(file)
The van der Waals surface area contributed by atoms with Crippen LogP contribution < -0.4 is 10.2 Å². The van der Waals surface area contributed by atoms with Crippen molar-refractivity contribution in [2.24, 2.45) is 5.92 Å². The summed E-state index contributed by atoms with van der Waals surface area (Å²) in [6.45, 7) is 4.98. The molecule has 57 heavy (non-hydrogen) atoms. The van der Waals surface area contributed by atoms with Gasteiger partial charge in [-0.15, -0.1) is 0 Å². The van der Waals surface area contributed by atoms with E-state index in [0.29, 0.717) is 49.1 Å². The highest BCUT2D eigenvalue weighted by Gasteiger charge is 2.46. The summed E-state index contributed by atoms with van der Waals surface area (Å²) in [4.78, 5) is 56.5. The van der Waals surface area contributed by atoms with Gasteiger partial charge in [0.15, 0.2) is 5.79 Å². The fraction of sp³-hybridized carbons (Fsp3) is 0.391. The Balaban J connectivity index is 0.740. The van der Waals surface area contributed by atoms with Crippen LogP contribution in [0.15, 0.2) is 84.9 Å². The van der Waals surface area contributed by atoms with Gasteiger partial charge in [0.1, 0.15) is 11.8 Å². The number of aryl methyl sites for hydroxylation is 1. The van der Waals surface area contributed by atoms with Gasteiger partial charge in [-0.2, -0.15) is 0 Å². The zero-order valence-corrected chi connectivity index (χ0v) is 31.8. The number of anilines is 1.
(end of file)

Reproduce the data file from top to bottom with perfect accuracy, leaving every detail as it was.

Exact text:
The van der Waals surface area contributed by atoms with Crippen LogP contribution < -0.4 is 10.2 Å². The van der Waals surface area contributed by atoms with Crippen molar-refractivity contribution in [2.24, 2.45) is 5.92 Å². The summed E-state index contributed by atoms with van der Waals surface area (Å²) in [6.45, 7) is 4.98. The molecule has 57 heavy (non-hydrogen) atoms. The van der Waals surface area contributed by atoms with Gasteiger partial charge in [-0.15, -0.1) is 0 Å². The van der Waals surface area contributed by atoms with E-state index in [0.29, 0.717) is 49.1 Å². The highest BCUT2D eigenvalue weighted by Gasteiger charge is 2.46. The summed E-state index contributed by atoms with van der Waals surface area (Å²) in [4.78, 5) is 56.5. The van der Waals surface area contributed by atoms with Gasteiger partial charge in [0.15, 0.2) is 5.79 Å². The fraction of sp³-hybridized carbons (Fsp3) is 0.391. The Balaban J connectivity index is 0.740. The van der Waals surface area contributed by atoms with Crippen LogP contribution in [0.15, 0.2) is 84.9 Å². The van der Waals surface area contributed by atoms with Gasteiger partial charge in [0.1, 0.15) is 11.8 Å². The number of aryl methyl sites for hydroxylation is 1. The van der Waals surface area contributed by atoms with Gasteiger partial charge in [-0.2, -0.15) is 0 Å². The zero-order valence-corrected chi connectivity index (χ0v) is 31.8. The number of anilines is 1.